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Arborist Hardware
Published at Oct 19, 2015

Carabiners, screw links, delta links, rigging rings, ladder snaps and clevises should always be examined closely to insure they are being loaded correctly, are strong enough for the application, and interact favorably with whatever other parts of the system they are attached to. They are perfectly acceptable in static rigging systems such as knotless rigging or balancing, but their use should be minimized as much as possible in dynamic rigging systems. 

 

Connecting links
Carabiners, screw links, delta links, rigging rings, ladder snaps and clevises should always be examined closely to insure they are being loaded correctly, are strong enough for the application, and interact favorably with whatever other parts of the system they are attached to. They are perfectly acceptable in static rigging systems such as knotless rigging or balancing, but their use should be minimized as much as possible in dynamic rigging systems.



Block and pulleys
The mechanics to multiply your manpower.



Arborist rigging blocks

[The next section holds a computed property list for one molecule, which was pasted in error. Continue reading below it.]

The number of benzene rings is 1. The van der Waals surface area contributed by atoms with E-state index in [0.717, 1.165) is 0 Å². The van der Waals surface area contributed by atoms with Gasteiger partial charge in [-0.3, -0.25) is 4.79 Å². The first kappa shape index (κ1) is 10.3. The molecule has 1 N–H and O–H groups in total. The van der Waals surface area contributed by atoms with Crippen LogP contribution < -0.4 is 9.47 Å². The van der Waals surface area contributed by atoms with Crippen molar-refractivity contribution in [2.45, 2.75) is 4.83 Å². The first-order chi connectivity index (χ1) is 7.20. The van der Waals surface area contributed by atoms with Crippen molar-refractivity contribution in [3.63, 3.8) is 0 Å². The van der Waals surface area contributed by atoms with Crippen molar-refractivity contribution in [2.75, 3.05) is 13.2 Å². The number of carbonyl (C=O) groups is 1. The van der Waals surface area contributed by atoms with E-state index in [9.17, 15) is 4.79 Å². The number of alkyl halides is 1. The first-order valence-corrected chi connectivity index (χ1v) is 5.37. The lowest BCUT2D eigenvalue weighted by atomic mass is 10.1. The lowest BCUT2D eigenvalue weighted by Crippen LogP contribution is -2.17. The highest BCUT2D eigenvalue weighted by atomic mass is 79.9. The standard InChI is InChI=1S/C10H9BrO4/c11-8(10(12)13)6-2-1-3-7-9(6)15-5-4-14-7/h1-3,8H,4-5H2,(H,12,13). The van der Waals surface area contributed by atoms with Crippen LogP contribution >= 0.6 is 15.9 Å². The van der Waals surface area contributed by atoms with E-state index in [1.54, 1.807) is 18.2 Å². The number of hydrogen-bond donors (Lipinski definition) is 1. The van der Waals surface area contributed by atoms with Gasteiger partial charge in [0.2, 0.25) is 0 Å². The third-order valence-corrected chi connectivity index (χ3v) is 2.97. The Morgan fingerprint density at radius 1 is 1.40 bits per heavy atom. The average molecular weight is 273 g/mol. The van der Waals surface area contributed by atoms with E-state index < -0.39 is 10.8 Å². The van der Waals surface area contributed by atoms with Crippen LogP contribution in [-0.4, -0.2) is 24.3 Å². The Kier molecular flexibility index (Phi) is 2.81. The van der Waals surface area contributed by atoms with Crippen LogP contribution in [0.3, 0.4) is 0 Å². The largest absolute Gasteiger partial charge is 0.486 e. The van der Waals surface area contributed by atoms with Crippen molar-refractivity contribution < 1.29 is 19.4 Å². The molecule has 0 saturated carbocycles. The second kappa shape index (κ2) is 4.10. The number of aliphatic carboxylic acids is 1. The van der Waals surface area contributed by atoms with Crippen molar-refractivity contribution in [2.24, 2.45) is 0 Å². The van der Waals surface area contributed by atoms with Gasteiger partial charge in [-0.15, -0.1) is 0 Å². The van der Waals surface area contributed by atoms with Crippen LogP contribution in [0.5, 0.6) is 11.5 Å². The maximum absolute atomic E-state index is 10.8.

These are designed to better resist damage from the loads and abuse of dynamic rigging situations. They have a bushing, for sling attachment, and a sheave, for less friction on the running rope. Rigging blocks also have thick extended cheek plates for strength and to protect the running ropes from inadvertent friction. These cheek plates are capable of being opened through various locking mechanisms to easily allow for the changing of slings or rigging lines. Examples are ISC Spring Lock Aluminum Blocks and CMI Stainless Steel Blocks.



Pulleys
These come in many configurations, including double sheave, Prusik minding, and fixed side plates. The primary difference between pulleys and blocks is that the pulley lacks a bushing for sling attachment, which also should restrict its use to static rigging systems. Use of a pulley in a dynamic rigging situation will lead to failure. Examples are most ropes course pulleys like the Petzl Traverse, ISC Fixe, CMI Steel Pulley, and Petzl Minder Pulley.



Lowering/lifting devices
Get a handle on friction for consistent safety and productivity.

Lowering devices allow for the management of friction in a consistent and controlled manner, increasing safety and productivity. The traditional method of taking wraps around the tree's trunk for lowering results in varying amounts of friction is based on trunk size and tree species. The use of lowering devices insures that the amount of friction will always be the same and is easily controlled and managed by the device operator. Examples are the Port-a-Wrap, GRCS, and Hobbs.

 
 

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